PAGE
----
Microarray profiling predicts early neurological and immune phenotypic traits in advance of CNS disease during disease progression in Trypanosoma.b.brucei infected CD1 mouse brains

Montague, P., Bradley, B., Rodgers, J. and Kennedy, P. G.E. (2021) Microarray profiling predicts early neurological and immune phenotypic traits in advance of CNS disease during disease progression in Trypanosoma.b.brucei infected CD1 mouse brains. PLoS Neglected Tropical Diseases, 15(11), e0009892. (doi: 10.1371/journal.pntd.0009892) (PMID:34762691) (PMCID:PMC8584711)

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Abstract

Human African trypanosomiasis (HAT), also known as sleeping sickness, is a major cause of mortality and morbidity in sub-Saharan Africa. We hypothesised that recent findings of neurological features and parasite brain infiltration occurring at much earlier stages in HAT than previously thought could be explained by early activation of host genetic programmes controlling CNS disease. Accordingly, a transcriptomal analysis was performed on brain tissue at 0, 7, 14, 21 and 28dpi from the HAT CD1/GVR35 mouse model. Up to 21dpi, most parasites are restricted to the blood and lymphatic system. Thereafter the trypanosomes enter the brain initiating the encephalitic stage. Analysis of ten different time point Comparison pairings, revealed a dynamic transcriptome comprising four message populations. All 7dpi Comparisons had by far more differentially expressed genes compared to all others. Prior to invasion of the parenchyma, by 7dpi, ~2,000 genes were up-regulated, denoted [7dpi↑] in contrast to a down regulated population [7dpi↓] also numbering ~2,000. However, by 14dpi both patterns had returned to around the pre-infected levels. The third, [28dpi↑] featured over three hundred transcripts which had increased modestly up to14dpi, thereafter were significantly up-regulated and peaked at 28dpi. The fourth, a minor population, [7dpi↑-28dpi↑], had similar elevated levels at 7dpi and 28dpi. KEGG and GO enrichment analysis predicted a diverse phenotype by 7dpi with changes to innate and adaptive immunity, a Type I interferon response, neurotransmission, synaptic plasticity, pleiotropic signalling, circadian activity and vascular permeability without disruption of the blood brain barrier. This key observation is consistent with recent rodent model neuroinvasion studies and clinical reports of Stage 1 HAT patients exhibiting CNS symptoms. Together, these findings challenge the strict Stage1/Stage2 phenotypic demarcation in HAT and show that that significant neurological, and immune changes can be detected prior to the onset of CNS disease.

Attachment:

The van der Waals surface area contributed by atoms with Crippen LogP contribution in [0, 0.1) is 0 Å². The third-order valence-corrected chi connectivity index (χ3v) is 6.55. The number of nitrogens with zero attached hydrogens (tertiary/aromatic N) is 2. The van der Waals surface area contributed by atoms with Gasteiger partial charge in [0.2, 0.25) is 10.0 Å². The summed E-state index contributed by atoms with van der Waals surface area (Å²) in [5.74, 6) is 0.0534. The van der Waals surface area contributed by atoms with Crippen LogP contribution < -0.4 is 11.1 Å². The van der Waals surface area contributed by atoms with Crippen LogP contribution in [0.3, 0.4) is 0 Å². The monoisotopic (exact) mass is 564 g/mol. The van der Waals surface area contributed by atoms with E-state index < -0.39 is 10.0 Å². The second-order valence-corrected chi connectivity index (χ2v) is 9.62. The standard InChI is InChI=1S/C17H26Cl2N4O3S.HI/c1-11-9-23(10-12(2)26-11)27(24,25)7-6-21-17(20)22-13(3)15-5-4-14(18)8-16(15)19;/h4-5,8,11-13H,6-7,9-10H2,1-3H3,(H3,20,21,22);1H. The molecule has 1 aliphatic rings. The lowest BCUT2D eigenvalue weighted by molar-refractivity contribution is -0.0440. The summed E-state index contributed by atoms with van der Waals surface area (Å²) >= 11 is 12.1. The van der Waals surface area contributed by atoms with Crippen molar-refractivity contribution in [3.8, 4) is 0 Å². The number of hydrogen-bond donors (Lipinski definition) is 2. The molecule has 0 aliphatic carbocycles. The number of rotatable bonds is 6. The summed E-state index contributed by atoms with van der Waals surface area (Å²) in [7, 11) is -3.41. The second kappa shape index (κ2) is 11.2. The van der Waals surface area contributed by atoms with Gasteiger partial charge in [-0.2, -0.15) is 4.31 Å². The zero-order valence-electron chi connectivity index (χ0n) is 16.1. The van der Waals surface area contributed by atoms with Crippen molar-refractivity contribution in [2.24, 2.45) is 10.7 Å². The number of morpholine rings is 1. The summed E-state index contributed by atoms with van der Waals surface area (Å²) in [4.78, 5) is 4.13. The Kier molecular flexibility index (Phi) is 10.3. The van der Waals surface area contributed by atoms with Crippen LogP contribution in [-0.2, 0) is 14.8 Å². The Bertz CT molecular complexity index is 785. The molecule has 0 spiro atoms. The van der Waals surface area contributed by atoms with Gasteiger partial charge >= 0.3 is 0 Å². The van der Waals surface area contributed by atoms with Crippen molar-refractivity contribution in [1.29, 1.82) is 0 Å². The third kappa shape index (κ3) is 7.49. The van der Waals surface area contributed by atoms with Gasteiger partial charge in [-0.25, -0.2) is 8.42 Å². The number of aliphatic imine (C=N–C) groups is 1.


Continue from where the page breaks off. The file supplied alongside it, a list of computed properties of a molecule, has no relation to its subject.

Item Type:Articles
Status:Published
Refereed:Yes
Glasgow Author(s) Enlighten ID:Bradley, Mrs Barbara and Montague, Dr Paul and Rodgers, Dr Jean and Kennedy, Professor Peter
Creator Roles:
Montague, P.Conceptualization, Data curation, Formal analysis, Investigation, Methodology, Project administration, Validation, Writing – original draft
Bradley, B.Data curation, Investigation, Methodology, Visualization
Rodgers, J.Conceptualization, Funding acquisition, Project administration, Supervision, Writing – review and editing
Kennedy, P. G.E.Conceptualization, Formal analysis, Funding acquisition, Methodology, Project administration, Resources, Supervision, Writing – review and editing
Authors: Montague, P., Bradley, B., Rodgers, J., and Kennedy, P. G.E.
College/School:College of Medical Veterinary and Life Sciences > Institute of Biodiversity Animal Health and Comparative Medicine
College of Medical Veterinary and Life Sciences > Institute of Infection Immunity and Inflammation
College of Medical Veterinary and Life Sciences > School of Psychology & Neuroscience
Journal Name:PLoS Neglected Tropical Diseases
Publisher:Public Library of Science
ISSN:1935-2727
ISSN (Online):1935-2735
Published Online:11 November 2021
Copyright Holders:Copyright © 2021 Montague et al.
First Published:First published in PLoS Neglected Tropical Diseases 15(11): e0009892
Publisher Policy:Reproduced under a Creative Commons License
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Project CodeAward NoProject NamePrincipal InvestigatorFunder's NameFunder RefLead Dept
190378Defining the role of kynurenine pathway metabolites in the inflammatory response to trypanosome invasion of the CNSPeter KennedyWellcome Trust (WELLCOTR)094691/Z/10/ZIII - Parasitology